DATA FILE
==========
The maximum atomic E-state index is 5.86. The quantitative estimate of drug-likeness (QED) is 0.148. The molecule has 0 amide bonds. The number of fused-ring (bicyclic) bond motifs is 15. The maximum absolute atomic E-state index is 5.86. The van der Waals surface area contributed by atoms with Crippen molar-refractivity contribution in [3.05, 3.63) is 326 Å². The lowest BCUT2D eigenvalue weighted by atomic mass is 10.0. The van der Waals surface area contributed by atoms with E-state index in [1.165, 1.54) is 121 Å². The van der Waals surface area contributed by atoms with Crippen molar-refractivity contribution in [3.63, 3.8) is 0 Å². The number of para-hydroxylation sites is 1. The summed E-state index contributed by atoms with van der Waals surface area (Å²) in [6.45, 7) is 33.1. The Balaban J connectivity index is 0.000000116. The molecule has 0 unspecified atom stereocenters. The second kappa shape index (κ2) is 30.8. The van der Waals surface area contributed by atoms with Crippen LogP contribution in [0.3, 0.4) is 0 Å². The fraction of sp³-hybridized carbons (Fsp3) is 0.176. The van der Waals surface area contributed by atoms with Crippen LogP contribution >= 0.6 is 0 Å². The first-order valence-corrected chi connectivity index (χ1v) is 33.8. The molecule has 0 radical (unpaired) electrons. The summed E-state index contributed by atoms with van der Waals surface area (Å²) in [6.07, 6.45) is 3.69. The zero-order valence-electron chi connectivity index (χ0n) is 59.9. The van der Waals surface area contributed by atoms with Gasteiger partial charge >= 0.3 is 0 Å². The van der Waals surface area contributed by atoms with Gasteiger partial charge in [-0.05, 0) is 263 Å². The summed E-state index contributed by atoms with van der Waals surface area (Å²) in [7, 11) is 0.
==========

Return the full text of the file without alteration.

The maximum atomic E-state index is 5.86. The quantitative estimate of drug-likeness (QED) is 0.148. The molecule has 0 amide bonds. The number of fused-ring (bicyclic) bond motifs is 15. The maximum absolute atomic E-state index is 5.86. The van der Waals surface area contributed by atoms with Crippen molar-refractivity contribution in [3.05, 3.63) is 326 Å². The lowest BCUT2D eigenvalue weighted by atomic mass is 10.0. The van der Waals surface area contributed by atoms with E-state index in [1.165, 1.54) is 121 Å². The van der Waals surface area contributed by atoms with Crippen molar-refractivity contribution in [3.63, 3.8) is 0 Å². The number of para-hydroxylation sites is 1. The summed E-state index contributed by atoms with van der Waals surface area (Å²) in [6.45, 7) is 33.1. The Balaban J connectivity index is 0.000000116. The molecule has 0 unspecified atom stereocenters. The second kappa shape index (κ2) is 30.8. The van der Waals surface area contributed by atoms with Crippen LogP contribution in [0.3, 0.4) is 0 Å². The fraction of sp³-hybridized carbons (Fsp3) is 0.176. The van der Waals surface area contributed by atoms with Crippen LogP contribution >= 0.6 is 0 Å². The first-order valence-corrected chi connectivity index (χ1v) is 33.8. The molecule has 0 radical (unpaired) electrons. The summed E-state index contributed by atoms with van der Waals surface area (Å²) in [6.07, 6.45) is 3.69. The zero-order valence-electron chi connectivity index (χ0n) is 59.9. The van der Waals surface area contributed by atoms with Gasteiger partial charge >= 0.3 is 0 Å². The van der Waals surface area contributed by atoms with Gasteiger partial charge in [-0.05, 0) is 263 Å². The summed E-state index contributed by atoms with van der Waals surface area (Å²) in [7, 11) is 0.